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How can we elucidate the biology behind heat-shock bacterial transformation?

Shubhankar Kulkarni
Shubhankar Kulkarni Feb 26, 2021
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How does the bacterial heat-shock transformation work?

Bacterial transformation is the process of injecting a foreign nucleic acid (plasmid) inside a bacterial cell. Providing a heat-shock creates pores in the bacterial membrane, which facilitate the entry of the plasmid into the cell. Heat-shock is one of the methods to make cells competent for transformation.

Although the method is used widely and the biology behind the transformation is passed down from mentor to the students throughout history, there have been claims that the biology has not been studied and empirically demonstrated.

So, how can we elucidate the biology behind the heat-shock bacterial transformation? Have you studied it? Do you have a theory in mind? If yes, please mention it. If you also have experiments thought of to prove the theory, mention them, too. If not, others can help come up with experiments. Other methods (for example, electrical stimulation) to induce competence may also finally exploit the same pathway (making pores in the cells). Therefore, any thoughts on the biology behind these other methods of achieving cell competency are also welcome.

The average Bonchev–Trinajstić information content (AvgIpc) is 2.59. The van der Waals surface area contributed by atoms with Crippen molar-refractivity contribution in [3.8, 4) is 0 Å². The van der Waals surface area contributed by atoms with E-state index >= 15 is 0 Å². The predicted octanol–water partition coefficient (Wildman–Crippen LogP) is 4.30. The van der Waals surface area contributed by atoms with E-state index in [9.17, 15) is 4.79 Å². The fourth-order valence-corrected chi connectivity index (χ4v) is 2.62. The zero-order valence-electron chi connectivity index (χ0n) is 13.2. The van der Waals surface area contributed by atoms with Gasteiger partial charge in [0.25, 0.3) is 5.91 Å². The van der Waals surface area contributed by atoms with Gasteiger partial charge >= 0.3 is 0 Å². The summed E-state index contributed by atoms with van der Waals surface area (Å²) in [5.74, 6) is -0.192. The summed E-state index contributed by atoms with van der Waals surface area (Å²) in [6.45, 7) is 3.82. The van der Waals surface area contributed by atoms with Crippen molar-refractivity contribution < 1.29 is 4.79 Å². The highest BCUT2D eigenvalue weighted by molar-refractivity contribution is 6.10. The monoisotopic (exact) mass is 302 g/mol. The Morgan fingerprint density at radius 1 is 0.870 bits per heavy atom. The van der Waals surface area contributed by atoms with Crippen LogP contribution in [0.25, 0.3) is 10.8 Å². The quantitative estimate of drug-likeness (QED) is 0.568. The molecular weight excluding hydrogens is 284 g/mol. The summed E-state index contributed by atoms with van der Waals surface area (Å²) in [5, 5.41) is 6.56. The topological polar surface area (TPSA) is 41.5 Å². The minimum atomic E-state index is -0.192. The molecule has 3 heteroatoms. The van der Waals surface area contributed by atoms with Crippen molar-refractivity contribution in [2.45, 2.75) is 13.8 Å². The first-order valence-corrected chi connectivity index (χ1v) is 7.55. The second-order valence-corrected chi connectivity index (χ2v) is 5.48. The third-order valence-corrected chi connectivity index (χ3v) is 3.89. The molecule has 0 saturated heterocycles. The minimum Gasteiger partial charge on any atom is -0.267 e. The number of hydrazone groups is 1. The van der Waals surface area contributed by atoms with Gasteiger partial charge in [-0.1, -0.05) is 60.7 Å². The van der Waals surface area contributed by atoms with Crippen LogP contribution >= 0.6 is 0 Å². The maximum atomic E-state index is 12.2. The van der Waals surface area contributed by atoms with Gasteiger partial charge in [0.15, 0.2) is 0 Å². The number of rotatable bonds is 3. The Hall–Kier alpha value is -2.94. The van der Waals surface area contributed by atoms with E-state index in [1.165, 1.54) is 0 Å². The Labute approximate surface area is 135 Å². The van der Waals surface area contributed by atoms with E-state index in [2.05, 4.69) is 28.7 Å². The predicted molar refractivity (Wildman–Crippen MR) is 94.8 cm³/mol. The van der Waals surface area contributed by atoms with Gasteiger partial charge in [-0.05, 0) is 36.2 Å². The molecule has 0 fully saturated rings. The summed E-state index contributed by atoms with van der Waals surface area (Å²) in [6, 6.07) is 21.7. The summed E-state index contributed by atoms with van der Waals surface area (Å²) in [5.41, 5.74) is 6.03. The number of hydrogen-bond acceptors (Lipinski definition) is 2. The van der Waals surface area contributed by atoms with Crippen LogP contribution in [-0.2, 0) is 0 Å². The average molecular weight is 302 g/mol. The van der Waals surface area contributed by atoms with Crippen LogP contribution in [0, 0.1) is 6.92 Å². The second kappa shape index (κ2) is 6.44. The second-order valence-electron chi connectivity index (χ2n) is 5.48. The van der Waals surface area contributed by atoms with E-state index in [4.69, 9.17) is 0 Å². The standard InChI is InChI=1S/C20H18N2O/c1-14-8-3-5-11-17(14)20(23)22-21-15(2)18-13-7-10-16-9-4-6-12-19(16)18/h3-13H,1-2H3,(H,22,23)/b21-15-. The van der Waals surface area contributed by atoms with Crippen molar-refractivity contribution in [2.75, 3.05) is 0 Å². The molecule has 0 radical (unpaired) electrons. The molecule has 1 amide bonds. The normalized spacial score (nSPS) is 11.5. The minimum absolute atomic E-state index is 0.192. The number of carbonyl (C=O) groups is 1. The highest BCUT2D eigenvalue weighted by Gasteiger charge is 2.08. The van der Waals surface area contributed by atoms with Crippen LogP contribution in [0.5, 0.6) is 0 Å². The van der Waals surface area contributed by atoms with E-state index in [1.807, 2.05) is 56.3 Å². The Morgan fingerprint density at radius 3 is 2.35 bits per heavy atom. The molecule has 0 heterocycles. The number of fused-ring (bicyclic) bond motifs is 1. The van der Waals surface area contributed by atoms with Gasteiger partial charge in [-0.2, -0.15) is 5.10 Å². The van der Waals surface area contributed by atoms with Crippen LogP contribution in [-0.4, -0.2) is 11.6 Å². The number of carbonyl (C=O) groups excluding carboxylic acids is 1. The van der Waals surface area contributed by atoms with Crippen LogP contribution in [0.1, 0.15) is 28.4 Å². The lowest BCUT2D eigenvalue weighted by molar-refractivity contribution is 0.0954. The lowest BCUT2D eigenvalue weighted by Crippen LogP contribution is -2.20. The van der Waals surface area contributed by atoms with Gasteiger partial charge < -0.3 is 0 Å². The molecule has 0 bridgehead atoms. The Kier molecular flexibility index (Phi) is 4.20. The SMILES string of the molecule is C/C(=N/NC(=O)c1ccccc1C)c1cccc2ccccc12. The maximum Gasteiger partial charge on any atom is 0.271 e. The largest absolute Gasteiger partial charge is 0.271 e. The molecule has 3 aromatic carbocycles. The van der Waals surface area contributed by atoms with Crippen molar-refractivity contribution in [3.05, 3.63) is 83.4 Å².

Creative contributions

The positive-charged calcium ions weaken the cell wall and the heat induces the formation of pores

Shubhankar Kulkarni
Shubhankar Kulkarni Feb 26, 2021
Here is one explanation I found.

Cells are usually made competent by exposing them to a calcium-rich environment. "The positive charges of the calcium ions neutralize the negative charges of both the plasmid and the bacterial cell wall dissipating electrostatic repulsion and weakening the cell wall. By exposing cells to a sudden increase in temperature, or heat shock, a pressure difference between the outside and the inside of the cell is created, that induces the formation of pores, through which supercoiled plasmid DNA can enter. After returning the cells to a more normal temperature, the cell wall will self-heal."


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